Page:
Only 20m offshore, if Leon Scurrah could have just floated on his back, he might have survived.Read about Phil Waggott's commitment to water safety here
Learn from other people's experiences.
From a Wellington (New Zealand) Swim Teacher Phil Waggott
Your child learns so much better when they are having fun. Tailor the games to what they are interested in for example if your child is interested in. For example if your child likes rocket ships then get them to pretend they are the space shuttle and the water is space. They will love the feeling of being weightless as well as learning the skills you need them to.
Success, success, success
It is so important that whatever activity you are doing your child achieves success. They need to be able to achieve the skill you are trying to do (don’t try and get them to swim a length before they can put their face in the water). When they achieve the skill celebrate with them with a big ‘well done’ and a ‘high five’. This will grow their confidence.
Take it slow
Don’t try and rush through the skills every child learns at a different pace but it is all about confidence and if you push them too quickly you will dent their confidence. Grow their confidence by leading into it, and taking even longer for your child to learn these vital life skills
Kids love using their imagination so tap into that and let them explore and play in the water (under close supervision within arm’s reach of course). The best lesson for an under five year old's is nothing but game after game. Take time before going to the pool is to think about what you are wanting to do and what games you are wanting to play. You can even let your child choose what they want to play.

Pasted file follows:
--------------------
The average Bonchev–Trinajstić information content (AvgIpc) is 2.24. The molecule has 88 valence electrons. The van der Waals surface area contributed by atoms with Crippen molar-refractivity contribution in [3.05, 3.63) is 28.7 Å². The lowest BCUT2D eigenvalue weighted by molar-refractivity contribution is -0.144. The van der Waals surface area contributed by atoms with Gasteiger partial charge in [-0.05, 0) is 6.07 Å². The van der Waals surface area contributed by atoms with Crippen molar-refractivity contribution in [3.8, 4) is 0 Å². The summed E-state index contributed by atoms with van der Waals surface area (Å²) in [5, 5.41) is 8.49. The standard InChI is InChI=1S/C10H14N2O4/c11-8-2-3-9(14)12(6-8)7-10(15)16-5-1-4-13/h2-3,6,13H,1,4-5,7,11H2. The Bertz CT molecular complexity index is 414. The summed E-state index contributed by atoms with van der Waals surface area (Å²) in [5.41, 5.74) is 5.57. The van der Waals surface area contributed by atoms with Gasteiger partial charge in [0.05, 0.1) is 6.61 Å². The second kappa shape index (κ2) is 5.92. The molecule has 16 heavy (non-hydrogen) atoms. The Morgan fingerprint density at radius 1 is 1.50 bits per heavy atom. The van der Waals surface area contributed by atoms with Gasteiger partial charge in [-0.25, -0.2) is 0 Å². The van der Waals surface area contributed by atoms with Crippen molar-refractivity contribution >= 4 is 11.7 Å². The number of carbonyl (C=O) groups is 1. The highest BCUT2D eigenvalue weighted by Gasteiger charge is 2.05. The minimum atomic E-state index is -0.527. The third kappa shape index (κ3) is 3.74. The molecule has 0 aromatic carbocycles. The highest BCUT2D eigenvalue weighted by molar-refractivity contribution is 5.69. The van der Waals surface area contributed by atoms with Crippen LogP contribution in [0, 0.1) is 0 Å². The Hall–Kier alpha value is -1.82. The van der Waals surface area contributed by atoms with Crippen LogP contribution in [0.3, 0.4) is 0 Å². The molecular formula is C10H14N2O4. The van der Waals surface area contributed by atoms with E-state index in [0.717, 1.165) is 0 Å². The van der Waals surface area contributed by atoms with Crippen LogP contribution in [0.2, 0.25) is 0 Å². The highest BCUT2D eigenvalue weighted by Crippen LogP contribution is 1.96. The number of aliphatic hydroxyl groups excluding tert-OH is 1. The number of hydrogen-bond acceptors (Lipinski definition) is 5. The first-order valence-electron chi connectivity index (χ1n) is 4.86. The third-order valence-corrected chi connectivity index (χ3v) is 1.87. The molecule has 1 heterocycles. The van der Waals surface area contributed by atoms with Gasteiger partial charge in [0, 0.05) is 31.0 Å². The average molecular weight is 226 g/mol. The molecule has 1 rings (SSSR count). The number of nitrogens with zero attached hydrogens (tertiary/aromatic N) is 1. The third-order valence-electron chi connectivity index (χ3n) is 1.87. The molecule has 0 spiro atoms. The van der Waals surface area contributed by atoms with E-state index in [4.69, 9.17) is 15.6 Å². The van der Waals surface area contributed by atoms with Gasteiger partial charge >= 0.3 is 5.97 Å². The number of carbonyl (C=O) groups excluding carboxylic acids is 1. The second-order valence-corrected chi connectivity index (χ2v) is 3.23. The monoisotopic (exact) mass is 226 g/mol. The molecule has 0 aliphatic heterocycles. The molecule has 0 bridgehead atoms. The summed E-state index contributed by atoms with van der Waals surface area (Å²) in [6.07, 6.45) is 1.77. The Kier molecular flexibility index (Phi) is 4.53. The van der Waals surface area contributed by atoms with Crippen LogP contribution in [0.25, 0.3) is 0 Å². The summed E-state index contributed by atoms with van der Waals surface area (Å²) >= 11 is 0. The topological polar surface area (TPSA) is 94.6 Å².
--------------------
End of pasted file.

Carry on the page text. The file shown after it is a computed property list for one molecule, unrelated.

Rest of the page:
The important thing is that any game they play it has an element of the skill you are trying to teach them - for example if you are wanting your child to sit on the bottom of the pool (a submersion skill) then get them to dive for treasure (pick up any object from the bottom of the pool) get them to see how much treasure they can find.
Always be in the water with your child. You should never be more than an arm’s reach away and be sure to keep your eye on them at all times. It is very easy for a child to slip under the water and the best prevention of this is active supervision from their parent or caregiver.
Deep water is relative
Most people feel that two to three metres is deemed as deep water however water is considered deep if your chin is not clear of the water, so you never need to get out of your depth while teaching your little one as the 1m part of the pool would be considered deep to them. A lot of parents refrain from taking their child in because they are not confident of their own ability however you never need to leave the toddlers pool with your child if this is the case.
Anyone can teach under 5’s
When teaching the basics of swimming and water safety confidence is the key and the way to build that is through success just as parents will encourage their child to walk they can encourage the learning of these basic life skills that could one day save their life, all it needs is opportunity for practice and anyone can provide that. The SplashSave 'Swim to Survive' pack has been designed to assist a parent with the building blocks of fundamental swimming and water safety skills that will allow your child to progress to the point where they can begin learning the swimming strokes. The more children that learn these basic skills the safer they will be in on and around the water and the lower the drowning toll be in the future.